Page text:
But it’s kind of tough everywhere. Finding a kid who’s adolescent and ostracized is pretty easy. There’s a lot of us out there. There was a weird thing that happened where I suddenly was surrounded by like-minded kids but I still felt so much like an outsider. [I was] thirteen years old and I had made a group of friends at this school. As we all entered adolescence, something happened where there became a distinction between the jocks and the nerds and I wound up on the wrong side of the line. All these friends that I had made decided that I wasn’t cool to hang out with. I got blacklisted by this new group of friends. I’d never had friends, suddenly got them, and then I was without them again. Something about that, in combination with the onset of adolescence, all the hormones and everything else—it was really devastating. I went to a really dark place the summer after seventh grade. I had started doing music, but I hadn’t yet figured out how transformative that could be.

I remember there was a moment that summer of my fourteenth year when I was walking down the stairs of my parents’ home. I’d had a fight with my girlfriend, I’d had a fight with my mom, and my friends. I was walking down the stairs, I looked up, and I distinctly remember seeing a tchotchke—this sort of little statuette of a brass cat. I looked at it on the windowsill and I thought, “That’s all there is. We accumulate tchotchkes, we place them around our home, we look at them, and then we die.” There didn’t seem to be anything beyond this sort of meaningless charade of existence. That seemed so clear to me in that moment, and I’d been kind of building up to it for the three or four years before that.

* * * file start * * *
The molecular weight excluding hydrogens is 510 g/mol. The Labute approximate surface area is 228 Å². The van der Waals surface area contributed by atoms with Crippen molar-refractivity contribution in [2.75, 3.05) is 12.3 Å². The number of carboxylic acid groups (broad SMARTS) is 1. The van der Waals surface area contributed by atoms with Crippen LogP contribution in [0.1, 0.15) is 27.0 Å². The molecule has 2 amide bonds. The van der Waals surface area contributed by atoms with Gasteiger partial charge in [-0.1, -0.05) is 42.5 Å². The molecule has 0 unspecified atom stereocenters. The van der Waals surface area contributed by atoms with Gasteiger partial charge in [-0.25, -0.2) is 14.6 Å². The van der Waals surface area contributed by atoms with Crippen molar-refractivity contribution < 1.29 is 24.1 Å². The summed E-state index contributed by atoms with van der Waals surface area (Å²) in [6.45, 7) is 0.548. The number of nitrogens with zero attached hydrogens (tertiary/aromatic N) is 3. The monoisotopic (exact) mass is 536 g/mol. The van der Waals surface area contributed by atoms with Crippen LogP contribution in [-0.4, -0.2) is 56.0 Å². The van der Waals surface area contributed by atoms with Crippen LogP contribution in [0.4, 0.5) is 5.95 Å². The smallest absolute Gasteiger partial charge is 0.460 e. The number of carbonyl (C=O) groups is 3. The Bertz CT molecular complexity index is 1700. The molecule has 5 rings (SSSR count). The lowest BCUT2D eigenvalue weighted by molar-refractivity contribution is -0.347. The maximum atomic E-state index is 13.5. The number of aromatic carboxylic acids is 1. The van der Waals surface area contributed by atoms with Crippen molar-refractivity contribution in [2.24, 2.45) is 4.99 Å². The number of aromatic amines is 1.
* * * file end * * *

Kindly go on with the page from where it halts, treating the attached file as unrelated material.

Of course, that coincided with my parents moving towards their divorce. In my mind, the bills attendant to my illness made my parents’ dissolution fall on my shoulders. It coincided with adolescence. It was really existential. I know now that what I was going through personally was a lot of depression. I know that now it’s more likely that we would recognize what was going on with me. I mean, I now have a twelve year old son, which is terrifying to me when I think about what I went through at his age. But I do think that we would recognize more that what I was going through was real depression.

But for me, in that moment, it couldn’t have been clearer that there was no reason to continue this charade. I had figured it out. I felt like it was a maze and I had gotten to the end of it; I saw what it was, and in my mind, I remember thinking, “Let’s just see what’s next. This has all been laid out before me. I understand the beginning and the end of this. I’m ready to move toward whatever the next thing is, because this isn’t enjoyable to me and I’ve solved this puzzle.”